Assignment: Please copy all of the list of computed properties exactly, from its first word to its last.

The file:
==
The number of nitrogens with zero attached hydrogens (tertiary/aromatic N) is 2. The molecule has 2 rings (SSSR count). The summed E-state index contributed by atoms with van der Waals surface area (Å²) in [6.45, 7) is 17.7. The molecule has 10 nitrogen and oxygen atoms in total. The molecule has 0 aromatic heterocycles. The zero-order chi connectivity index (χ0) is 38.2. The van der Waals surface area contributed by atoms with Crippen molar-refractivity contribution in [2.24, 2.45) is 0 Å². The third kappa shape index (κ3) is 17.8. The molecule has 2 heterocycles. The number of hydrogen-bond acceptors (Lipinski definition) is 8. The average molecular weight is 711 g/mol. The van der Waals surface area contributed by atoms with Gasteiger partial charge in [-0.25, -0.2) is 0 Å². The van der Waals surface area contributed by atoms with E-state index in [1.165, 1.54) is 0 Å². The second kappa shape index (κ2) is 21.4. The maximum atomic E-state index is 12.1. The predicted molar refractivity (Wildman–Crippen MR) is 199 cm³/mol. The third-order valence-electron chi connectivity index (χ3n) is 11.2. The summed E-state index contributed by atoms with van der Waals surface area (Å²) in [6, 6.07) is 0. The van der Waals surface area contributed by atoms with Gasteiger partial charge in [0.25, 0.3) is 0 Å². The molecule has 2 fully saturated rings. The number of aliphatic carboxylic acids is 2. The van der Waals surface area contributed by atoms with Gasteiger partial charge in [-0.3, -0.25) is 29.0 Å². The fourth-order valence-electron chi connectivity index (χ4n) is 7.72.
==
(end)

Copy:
The number of nitrogens with zero attached hydrogens (tertiary/aromatic N) is 2. The molecule has 2 rings (SSSR count). The summed E-state index contributed by atoms with van der Waals surface area (Å²) in [6.45, 7) is 17.7. The molecule has 10 nitrogen and oxygen atoms in total. The molecule has 0 aromatic heterocycles. The zero-order chi connectivity index (χ0) is 38.2. The van der Waals surface area contributed by atoms with Crippen molar-refractivity contribution in [2.24, 2.45) is 0 Å². The third kappa shape index (κ3) is 17.8. The molecule has 2 heterocycles. The number of hydrogen-bond acceptors (Lipinski definition) is 8. The average molecular weight is 711 g/mol. The van der Waals surface area contributed by atoms with Gasteiger partial charge in [-0.25, -0.2) is 0 Å². The van der Waals surface area contributed by atoms with E-state index in [1.165, 1.54) is 0 Å². The second kappa shape index (κ2) is 21.4. The maximum atomic E-state index is 12.1. The predicted molar refractivity (Wildman–Crippen MR) is 199 cm³/mol. The third-order valence-electron chi connectivity index (χ3n) is 11.2. The summed E-state index contributed by atoms with van der Waals surface area (Å²) in [6, 6.07) is 0. The van der Waals surface area contributed by atoms with Gasteiger partial charge in [0.25, 0.3) is 0 Å². The molecule has 2 fully saturated rings. The number of aliphatic carboxylic acids is 2. The van der Waals surface area contributed by atoms with Gasteiger partial charge in [-0.3, -0.25) is 29.0 Å². The fourth-order valence-electron chi connectivity index (χ4n) is 7.72.